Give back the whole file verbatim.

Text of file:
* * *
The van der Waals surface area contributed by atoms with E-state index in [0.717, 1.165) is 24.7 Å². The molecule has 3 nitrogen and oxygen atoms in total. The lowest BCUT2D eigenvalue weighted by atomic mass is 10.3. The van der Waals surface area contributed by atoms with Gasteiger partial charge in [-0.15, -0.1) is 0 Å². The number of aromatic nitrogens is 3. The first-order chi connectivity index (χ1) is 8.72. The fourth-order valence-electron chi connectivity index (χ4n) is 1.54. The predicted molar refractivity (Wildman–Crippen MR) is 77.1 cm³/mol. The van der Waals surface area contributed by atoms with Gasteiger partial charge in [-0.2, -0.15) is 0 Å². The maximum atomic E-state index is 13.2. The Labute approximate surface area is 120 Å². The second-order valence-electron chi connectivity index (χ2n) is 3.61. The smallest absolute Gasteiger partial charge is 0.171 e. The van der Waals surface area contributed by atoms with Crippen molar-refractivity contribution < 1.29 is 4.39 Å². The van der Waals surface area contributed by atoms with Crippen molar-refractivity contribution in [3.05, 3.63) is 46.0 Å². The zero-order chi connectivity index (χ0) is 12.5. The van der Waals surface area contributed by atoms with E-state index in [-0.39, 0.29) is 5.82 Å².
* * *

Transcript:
The van der Waals surface area contributed by atoms with E-state index in [0.717, 1.165) is 24.7 Å². The molecule has 3 nitrogen and oxygen atoms in total. The lowest BCUT2D eigenvalue weighted by atomic mass is 10.3. The van der Waals surface area contributed by atoms with Gasteiger partial charge in [-0.15, -0.1) is 0 Å². The number of aromatic nitrogens is 3. The first-order chi connectivity index (χ1) is 8.72. The fourth-order valence-electron chi connectivity index (χ4n) is 1.54. The predicted molar refractivity (Wildman–Crippen MR) is 77.1 cm³/mol. The van der Waals surface area contributed by atoms with Gasteiger partial charge in [-0.2, -0.15) is 0 Å². The maximum atomic E-state index is 13.2. The Labute approximate surface area is 120 Å². The second-order valence-electron chi connectivity index (χ2n) is 3.61. The smallest absolute Gasteiger partial charge is 0.171 e. The van der Waals surface area contributed by atoms with Crippen molar-refractivity contribution < 1.29 is 4.39 Å². The van der Waals surface area contributed by atoms with Crippen molar-refractivity contribution in [3.05, 3.63) is 46.0 Å². The zero-order chi connectivity index (χ0) is 12.5. The van der Waals surface area contributed by atoms with E-state index in [-0.39, 0.29) is 5.82 Å².